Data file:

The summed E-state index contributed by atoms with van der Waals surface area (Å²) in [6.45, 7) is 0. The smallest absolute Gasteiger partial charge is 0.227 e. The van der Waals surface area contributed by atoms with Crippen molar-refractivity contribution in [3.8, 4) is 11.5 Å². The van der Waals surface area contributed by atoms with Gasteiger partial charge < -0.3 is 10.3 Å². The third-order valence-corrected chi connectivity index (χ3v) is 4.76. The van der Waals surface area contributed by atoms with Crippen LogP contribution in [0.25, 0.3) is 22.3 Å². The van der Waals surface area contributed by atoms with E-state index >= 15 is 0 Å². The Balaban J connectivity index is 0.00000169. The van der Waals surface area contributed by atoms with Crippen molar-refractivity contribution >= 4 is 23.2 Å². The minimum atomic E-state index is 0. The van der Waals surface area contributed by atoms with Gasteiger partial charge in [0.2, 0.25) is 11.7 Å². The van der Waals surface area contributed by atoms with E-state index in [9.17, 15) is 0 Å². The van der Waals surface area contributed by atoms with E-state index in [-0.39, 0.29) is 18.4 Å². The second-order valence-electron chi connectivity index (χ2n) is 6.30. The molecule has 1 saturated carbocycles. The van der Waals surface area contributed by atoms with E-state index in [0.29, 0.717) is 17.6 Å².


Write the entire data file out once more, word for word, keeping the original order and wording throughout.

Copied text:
The summed E-state index contributed by atoms with van der Waals surface area (Å²) in [6.45, 7) is 0. The smallest absolute Gasteiger partial charge is 0.227 e. The van der Waals surface area contributed by atoms with Crippen molar-refractivity contribution in [3.8, 4) is 11.5 Å². The van der Waals surface area contributed by atoms with Gasteiger partial charge < -0.3 is 10.3 Å². The third-order valence-corrected chi connectivity index (χ3v) is 4.76. The van der Waals surface area contributed by atoms with Crippen LogP contribution in [0.25, 0.3) is 22.3 Å². The van der Waals surface area contributed by atoms with E-state index >= 15 is 0 Å². The Balaban J connectivity index is 0.00000169. The van der Waals surface area contributed by atoms with Crippen molar-refractivity contribution >= 4 is 23.2 Å². The minimum atomic E-state index is 0. The van der Waals surface area contributed by atoms with Gasteiger partial charge in [0.2, 0.25) is 11.7 Å². The van der Waals surface area contributed by atoms with E-state index in [9.17, 15) is 0 Å². The van der Waals surface area contributed by atoms with E-state index in [-0.39, 0.29) is 18.4 Å². The second-order valence-electron chi connectivity index (χ2n) is 6.30. The molecule has 1 saturated carbocycles. The van der Waals surface area contributed by atoms with E-state index in [0.29, 0.717) is 17.6 Å².